Gdów [ɡduf] is a village in Wieliczka County, Lesser Poland Voivodeship, in southern Poland. It is the seat of the gmina (administrative district) called Gmina Gdów. It lies approximately 14 kilometres (9 mi) south-east of Wieliczka and 26 km (16 mi) south-east of the regional capital Kraków.The village has a population of 4,500.
Archaeological excavations conducted in and around Gdów attest that settlements existed in the area in the Paleolithic, Neolithic and Bronze Ages.
From the records of Jan Długosz (pl) the first permanent settlement was founded in the eleventh century by the wealthy Gedkę Family (pl), bearing the Griffin (pl) coat of arms, who probably also founded the church. The church was reported for the first time in 1272 in a document that is the oldest document discovered to-date referencing Gdów. A major influence on the development of Gdów was its location at the crossroads of trade routes leading to Hungary and Austria, Kraków to Limanowa (pl) and Bochnia (pl) to Myślenice (pl). Larger development of the settlement was hampered by the Raba river which often burst its banks.
Legend has it that in the early fifteenth century King Władysław III Warneńczyk (pl) lost his way while heading for Niepołomice (pl) castle but was saved by the Lady of Gdów (pl) who pointed him in the correct direction. In 1444 King Władysław in appreciation granted a special dispensation to the church and Mary, and Gdów was transferred to Court Secretary Fihauser. In later years Gdów often changed owners, among them Stanislaw II (Wielopolski) and Nicholas II, with the last owners in the late seventeenth century being the Lubomirski Family (pl). Augustus III of Saxony (pl) granted Gdów the privilege of organizing four fairs each year and a weekly market effectively giving Gdów the status of a city.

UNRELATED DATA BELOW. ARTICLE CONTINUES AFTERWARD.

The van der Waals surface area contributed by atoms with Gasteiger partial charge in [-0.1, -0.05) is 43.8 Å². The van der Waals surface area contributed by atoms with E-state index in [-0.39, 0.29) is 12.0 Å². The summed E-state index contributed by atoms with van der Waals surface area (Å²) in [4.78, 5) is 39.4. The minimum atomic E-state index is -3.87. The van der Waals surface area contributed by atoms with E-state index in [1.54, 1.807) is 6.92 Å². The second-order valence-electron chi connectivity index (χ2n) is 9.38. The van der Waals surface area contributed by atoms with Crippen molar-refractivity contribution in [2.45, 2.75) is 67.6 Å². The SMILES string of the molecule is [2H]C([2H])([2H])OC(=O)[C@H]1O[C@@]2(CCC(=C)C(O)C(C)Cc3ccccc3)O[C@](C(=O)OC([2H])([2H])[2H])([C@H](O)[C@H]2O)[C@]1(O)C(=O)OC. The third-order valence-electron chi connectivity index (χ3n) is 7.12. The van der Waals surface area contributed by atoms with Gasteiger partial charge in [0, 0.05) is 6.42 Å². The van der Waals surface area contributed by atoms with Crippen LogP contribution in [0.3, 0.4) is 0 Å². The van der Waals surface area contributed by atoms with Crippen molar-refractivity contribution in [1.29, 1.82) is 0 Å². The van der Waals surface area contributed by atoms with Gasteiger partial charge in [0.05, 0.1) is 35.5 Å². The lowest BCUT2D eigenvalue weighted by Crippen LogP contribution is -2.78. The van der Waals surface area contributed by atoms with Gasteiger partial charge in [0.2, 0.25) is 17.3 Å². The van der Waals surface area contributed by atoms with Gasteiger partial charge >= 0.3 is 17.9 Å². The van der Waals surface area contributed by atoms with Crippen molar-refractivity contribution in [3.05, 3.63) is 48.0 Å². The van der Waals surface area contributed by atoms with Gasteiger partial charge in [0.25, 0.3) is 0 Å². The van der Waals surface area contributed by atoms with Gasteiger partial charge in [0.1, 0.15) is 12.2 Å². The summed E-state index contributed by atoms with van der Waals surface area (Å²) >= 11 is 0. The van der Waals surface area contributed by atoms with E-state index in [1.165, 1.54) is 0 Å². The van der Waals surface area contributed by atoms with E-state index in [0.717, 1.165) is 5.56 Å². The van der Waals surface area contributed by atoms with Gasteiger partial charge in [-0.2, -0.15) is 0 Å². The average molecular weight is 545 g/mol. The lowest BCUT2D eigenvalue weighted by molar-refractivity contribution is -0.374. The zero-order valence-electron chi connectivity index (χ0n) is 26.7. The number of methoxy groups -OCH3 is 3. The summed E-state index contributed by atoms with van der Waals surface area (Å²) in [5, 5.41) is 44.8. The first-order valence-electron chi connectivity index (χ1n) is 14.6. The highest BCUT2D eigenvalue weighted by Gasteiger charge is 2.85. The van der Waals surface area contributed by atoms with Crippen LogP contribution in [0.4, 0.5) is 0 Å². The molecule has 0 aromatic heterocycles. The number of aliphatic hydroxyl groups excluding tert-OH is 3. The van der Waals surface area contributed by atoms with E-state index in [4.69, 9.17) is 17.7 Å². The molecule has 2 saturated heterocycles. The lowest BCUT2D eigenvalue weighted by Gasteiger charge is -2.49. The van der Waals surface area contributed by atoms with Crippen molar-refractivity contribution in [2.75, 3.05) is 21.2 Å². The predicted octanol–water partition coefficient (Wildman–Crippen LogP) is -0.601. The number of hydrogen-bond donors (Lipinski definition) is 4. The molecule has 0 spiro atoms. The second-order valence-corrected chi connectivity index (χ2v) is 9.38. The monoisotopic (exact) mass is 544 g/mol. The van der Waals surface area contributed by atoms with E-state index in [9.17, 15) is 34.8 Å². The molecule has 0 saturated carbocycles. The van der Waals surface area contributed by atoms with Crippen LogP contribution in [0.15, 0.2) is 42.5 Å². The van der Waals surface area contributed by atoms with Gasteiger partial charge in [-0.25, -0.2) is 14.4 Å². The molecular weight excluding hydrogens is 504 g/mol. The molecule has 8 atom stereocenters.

In 1772 the First Polish Partition (pl) placed Gdów together with the lands situated on the right bank of the Vistula River under Austrian rule. Later, during the Kraków Uprising, an important battle took place on the outskirts of Gdów and adjacent to the local cemetery. The Battle of Gdów, chronicled by the local priest Ludwik Kusionowicz, took place on February 26, 1846. Austrian troops commanded by General Ludwig von Benedek and peasants from other regions encouraged by Austrian authorities easily defeated the Polish nationalist "insurgents" led by the absent Colonel Suchorzewski. Many were slaughtered in the aftermath of the fighting but a collective grave for 154 of the insurgents killed during the battle was subsequently created in the corner of the cemetery under a mound crowned with an impressive monument. The cemetery also contains the grave of Sylwester Kusionowicz, "nephew" of Ludwik, under a beautiful and evocative statue of the Virgin Mary, created by the master sculptor Edward Stehlik (pl), which poignantly looks out over the Gdów battlefield.
After Poland regained its independence Gdów became the administrative centre for the local district lying within Wieliczka County.
Andrzej Kusionowicz Grodyński (born October 22, 1861, died July 24, 1925 in Cieszyn), President of the Silesian Court of Appeal, Polish circuit judge, secretary Cieszyn Education Society (pl), Polish lawyer, doctor of law, editor Gwiazdka Cieszyńska;
Michał Grażyński (pl) (born 'May 12', 1890, died December 10, 1965 in London), Governor of Silesia, independence and social activist, served in military and led scout movement, doctor of philosophy and law.